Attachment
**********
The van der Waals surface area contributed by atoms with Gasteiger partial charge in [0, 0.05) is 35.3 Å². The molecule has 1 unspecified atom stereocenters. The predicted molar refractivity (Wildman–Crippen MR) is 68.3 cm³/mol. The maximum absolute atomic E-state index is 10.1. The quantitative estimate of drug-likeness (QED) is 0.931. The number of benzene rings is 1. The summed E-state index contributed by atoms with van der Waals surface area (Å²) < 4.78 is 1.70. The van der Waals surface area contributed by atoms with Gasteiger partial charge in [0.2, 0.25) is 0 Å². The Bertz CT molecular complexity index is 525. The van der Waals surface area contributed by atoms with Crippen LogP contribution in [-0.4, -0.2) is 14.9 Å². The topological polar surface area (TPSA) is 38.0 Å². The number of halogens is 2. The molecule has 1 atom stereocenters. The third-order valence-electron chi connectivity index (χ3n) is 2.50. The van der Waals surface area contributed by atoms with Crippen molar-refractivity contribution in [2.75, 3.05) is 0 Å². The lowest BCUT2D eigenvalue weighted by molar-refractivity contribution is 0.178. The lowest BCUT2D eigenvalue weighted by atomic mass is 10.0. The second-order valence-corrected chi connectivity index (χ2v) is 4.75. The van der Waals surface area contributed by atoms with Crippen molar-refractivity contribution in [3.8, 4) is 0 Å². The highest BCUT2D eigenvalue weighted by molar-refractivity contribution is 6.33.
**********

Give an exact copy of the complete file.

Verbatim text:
The van der Waals surface area contributed by atoms with Gasteiger partial charge in [0, 0.05) is 35.3 Å². The molecule has 1 unspecified atom stereocenters. The predicted molar refractivity (Wildman–Crippen MR) is 68.3 cm³/mol. The maximum absolute atomic E-state index is 10.1. The quantitative estimate of drug-likeness (QED) is 0.931. The number of benzene rings is 1. The summed E-state index contributed by atoms with van der Waals surface area (Å²) < 4.78 is 1.70. The van der Waals surface area contributed by atoms with Gasteiger partial charge in [0.2, 0.25) is 0 Å². The Bertz CT molecular complexity index is 525. The van der Waals surface area contributed by atoms with Crippen LogP contribution in [-0.4, -0.2) is 14.9 Å². The topological polar surface area (TPSA) is 38.0 Å². The number of halogens is 2. The molecule has 1 atom stereocenters. The third-order valence-electron chi connectivity index (χ3n) is 2.50. The van der Waals surface area contributed by atoms with Crippen molar-refractivity contribution in [2.75, 3.05) is 0 Å². The lowest BCUT2D eigenvalue weighted by molar-refractivity contribution is 0.178. The lowest BCUT2D eigenvalue weighted by atomic mass is 10.0. The second-order valence-corrected chi connectivity index (χ2v) is 4.75. The van der Waals surface area contributed by atoms with Crippen molar-refractivity contribution in [3.8, 4) is 0 Å². The highest BCUT2D eigenvalue weighted by molar-refractivity contribution is 6.33.